Quality circles; Teams in the workplace
In light of the growing worldwide competition among industrial manufacturers as developing nations become more technologically viable, it becomes imperative that we, as a nation, become more conscious than ever of quality and productivity.
Our most serious competitors, the Japanese, have developed a nationwide sense of quality consciousness and have evolved a management and manufacturing system to achieve their goals of superior quality that is currently unrivaled.
One important element of their productive system is the concept of Quality Control (QC) circles; generally described as a problem solving group of working people, who as members of a team, identify, solve, and implement solutions to work-related problems. Circles have served to tap a vast reservoir of energy, productivity, and ingenuity among the Japanese workforce, aiding them in their quest for manufacturing and quality superiority.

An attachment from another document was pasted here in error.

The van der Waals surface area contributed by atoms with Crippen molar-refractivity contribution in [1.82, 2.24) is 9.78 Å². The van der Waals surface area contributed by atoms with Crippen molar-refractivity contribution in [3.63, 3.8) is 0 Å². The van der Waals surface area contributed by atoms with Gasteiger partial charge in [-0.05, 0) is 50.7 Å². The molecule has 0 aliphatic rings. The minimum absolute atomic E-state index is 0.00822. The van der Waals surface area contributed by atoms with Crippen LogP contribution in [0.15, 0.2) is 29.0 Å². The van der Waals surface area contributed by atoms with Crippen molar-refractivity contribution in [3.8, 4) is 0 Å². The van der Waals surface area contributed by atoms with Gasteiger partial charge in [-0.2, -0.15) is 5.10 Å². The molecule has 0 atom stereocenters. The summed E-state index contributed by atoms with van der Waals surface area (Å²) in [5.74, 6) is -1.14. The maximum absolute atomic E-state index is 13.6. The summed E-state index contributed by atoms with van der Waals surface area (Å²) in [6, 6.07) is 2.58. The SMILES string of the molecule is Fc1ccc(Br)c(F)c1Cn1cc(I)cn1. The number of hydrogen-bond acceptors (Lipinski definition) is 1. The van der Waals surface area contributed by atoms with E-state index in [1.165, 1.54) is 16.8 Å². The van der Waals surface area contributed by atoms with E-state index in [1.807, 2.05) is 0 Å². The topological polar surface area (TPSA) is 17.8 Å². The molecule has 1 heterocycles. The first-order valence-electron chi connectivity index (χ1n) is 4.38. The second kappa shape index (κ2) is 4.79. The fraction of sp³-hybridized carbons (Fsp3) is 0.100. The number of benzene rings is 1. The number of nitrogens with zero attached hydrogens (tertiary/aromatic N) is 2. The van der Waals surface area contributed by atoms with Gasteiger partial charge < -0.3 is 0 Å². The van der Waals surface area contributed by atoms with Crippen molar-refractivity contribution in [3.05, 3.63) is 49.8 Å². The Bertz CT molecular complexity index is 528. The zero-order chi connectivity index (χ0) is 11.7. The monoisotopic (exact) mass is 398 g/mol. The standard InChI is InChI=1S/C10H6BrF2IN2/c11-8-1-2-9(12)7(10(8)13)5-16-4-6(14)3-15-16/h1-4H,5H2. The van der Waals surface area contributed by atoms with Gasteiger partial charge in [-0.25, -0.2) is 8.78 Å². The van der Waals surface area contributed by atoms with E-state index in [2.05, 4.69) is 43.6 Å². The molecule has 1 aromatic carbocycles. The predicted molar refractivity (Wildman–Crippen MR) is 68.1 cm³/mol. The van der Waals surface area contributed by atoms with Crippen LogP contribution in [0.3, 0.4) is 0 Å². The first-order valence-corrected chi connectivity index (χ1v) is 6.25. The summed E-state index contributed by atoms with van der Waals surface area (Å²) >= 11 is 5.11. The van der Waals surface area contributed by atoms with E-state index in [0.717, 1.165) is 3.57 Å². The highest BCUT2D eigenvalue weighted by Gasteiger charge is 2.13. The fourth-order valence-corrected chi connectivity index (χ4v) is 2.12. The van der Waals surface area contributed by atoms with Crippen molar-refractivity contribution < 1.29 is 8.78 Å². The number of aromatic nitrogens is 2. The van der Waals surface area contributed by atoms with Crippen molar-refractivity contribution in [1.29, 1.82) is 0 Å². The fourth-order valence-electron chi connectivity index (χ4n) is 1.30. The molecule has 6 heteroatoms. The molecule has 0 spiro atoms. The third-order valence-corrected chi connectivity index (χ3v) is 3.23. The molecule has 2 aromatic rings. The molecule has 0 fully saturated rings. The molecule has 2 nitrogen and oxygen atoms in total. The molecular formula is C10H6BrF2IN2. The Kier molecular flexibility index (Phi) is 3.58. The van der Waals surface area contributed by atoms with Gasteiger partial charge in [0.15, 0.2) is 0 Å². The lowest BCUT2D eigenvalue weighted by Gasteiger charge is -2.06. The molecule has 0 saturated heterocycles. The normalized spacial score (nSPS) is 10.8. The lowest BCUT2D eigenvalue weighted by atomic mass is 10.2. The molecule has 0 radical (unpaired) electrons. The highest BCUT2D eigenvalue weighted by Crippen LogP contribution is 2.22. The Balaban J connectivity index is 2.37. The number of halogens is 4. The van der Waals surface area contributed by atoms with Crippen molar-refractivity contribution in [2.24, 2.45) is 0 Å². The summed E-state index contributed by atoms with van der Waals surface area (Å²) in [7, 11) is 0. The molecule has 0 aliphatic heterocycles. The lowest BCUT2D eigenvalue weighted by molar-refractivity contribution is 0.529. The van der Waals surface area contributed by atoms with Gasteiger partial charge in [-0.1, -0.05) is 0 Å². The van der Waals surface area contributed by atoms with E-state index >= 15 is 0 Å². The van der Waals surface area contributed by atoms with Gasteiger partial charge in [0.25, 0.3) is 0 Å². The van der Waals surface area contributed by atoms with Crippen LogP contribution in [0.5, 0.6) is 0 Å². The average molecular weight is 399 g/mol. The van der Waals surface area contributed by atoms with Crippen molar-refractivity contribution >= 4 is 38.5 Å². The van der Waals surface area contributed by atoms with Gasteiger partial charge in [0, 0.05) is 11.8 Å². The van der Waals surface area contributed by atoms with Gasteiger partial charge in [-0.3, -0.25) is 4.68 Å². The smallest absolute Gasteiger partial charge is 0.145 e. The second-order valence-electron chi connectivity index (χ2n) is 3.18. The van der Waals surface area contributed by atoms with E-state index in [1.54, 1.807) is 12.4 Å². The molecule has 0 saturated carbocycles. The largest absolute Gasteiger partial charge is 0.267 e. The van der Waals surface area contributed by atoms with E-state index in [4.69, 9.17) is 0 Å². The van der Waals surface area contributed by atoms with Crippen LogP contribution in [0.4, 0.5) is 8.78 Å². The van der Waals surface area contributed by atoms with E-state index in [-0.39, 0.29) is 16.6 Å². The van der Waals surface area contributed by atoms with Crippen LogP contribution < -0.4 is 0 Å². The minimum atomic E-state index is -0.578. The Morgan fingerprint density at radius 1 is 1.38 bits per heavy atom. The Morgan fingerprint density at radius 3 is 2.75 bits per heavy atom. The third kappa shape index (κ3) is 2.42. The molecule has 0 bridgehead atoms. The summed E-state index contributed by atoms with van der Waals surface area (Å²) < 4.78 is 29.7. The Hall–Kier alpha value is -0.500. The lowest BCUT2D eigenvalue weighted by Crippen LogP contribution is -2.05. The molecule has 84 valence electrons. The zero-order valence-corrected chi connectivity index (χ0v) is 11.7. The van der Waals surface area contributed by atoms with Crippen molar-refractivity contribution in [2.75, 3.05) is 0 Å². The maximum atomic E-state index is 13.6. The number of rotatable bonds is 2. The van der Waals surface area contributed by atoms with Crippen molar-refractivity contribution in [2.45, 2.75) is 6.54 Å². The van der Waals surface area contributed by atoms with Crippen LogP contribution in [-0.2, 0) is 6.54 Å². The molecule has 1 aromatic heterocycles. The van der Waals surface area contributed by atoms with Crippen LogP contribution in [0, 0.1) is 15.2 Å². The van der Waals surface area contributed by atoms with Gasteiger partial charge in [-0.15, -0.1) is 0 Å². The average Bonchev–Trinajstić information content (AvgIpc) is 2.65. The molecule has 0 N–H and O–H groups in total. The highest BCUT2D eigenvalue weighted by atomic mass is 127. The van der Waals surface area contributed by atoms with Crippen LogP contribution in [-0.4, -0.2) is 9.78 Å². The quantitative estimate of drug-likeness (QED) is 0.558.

We must learn more about these circles, what they are, how they operate, what they can do for us, and how we, as a nation can apply them to our manufacturing problems. They have already been successfully transplanted into America by many firms and are achieving excellent gains in productivity, quality, and worker-management relations.
If this is your thesis or dissertation, and want to learn how to access it or for more information about readership statistics, contact us at STARS@ucf.edu
Swart, William W.
Master of Science (M.S.)
College of Engineering
Length of Campus-only Access
Masters Thesis (Open Access)
Hunt, John R., "The Implementation of Quality Control Circle Concepts Into American Industry" (1987). Retrospective Theses and Dissertations. 4998.
Contributor (Linked data)